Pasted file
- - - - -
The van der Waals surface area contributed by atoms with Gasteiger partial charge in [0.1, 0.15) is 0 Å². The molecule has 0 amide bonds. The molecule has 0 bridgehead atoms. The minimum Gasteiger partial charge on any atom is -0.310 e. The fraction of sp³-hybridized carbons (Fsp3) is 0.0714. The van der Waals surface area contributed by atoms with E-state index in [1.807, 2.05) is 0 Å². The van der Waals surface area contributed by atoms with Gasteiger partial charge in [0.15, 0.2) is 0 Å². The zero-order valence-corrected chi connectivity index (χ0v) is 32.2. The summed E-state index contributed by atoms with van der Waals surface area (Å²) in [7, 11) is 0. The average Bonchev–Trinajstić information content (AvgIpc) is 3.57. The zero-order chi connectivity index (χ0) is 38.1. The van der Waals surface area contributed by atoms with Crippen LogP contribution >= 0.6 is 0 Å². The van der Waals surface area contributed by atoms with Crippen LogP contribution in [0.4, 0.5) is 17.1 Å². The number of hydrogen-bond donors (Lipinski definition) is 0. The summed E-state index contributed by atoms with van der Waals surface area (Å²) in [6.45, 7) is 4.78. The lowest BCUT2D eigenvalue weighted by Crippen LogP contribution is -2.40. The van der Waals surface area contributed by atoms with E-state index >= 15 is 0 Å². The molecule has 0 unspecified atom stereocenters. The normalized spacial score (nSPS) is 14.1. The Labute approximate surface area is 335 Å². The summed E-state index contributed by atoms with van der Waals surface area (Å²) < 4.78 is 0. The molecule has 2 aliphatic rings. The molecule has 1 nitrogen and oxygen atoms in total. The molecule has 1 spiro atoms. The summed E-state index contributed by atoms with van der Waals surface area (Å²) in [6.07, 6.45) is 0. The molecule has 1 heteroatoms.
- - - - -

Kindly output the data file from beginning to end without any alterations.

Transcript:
The van der Waals surface area contributed by atoms with Gasteiger partial charge in [0.1, 0.15) is 0 Å². The molecule has 0 amide bonds. The molecule has 0 bridgehead atoms. The minimum Gasteiger partial charge on any atom is -0.310 e. The fraction of sp³-hybridized carbons (Fsp3) is 0.0714. The van der Waals surface area contributed by atoms with E-state index in [1.807, 2.05) is 0 Å². The van der Waals surface area contributed by atoms with Gasteiger partial charge in [0.15, 0.2) is 0 Å². The zero-order valence-corrected chi connectivity index (χ0v) is 32.2. The summed E-state index contributed by atoms with van der Waals surface area (Å²) in [7, 11) is 0. The average Bonchev–Trinajstić information content (AvgIpc) is 3.57. The zero-order chi connectivity index (χ0) is 38.1. The van der Waals surface area contributed by atoms with Crippen LogP contribution >= 0.6 is 0 Å². The van der Waals surface area contributed by atoms with Crippen LogP contribution in [0.4, 0.5) is 17.1 Å². The number of hydrogen-bond donors (Lipinski definition) is 0. The summed E-state index contributed by atoms with van der Waals surface area (Å²) in [6.45, 7) is 4.78. The lowest BCUT2D eigenvalue weighted by Crippen LogP contribution is -2.40. The van der Waals surface area contributed by atoms with E-state index >= 15 is 0 Å². The molecule has 0 unspecified atom stereocenters. The normalized spacial score (nSPS) is 14.1. The Labute approximate surface area is 335 Å². The summed E-state index contributed by atoms with van der Waals surface area (Å²) < 4.78 is 0. The molecule has 2 aliphatic rings. The molecule has 1 nitrogen and oxygen atoms in total. The molecule has 1 spiro atoms. The summed E-state index contributed by atoms with van der Waals surface area (Å²) in [6.07, 6.45) is 0. The molecule has 1 heteroatoms.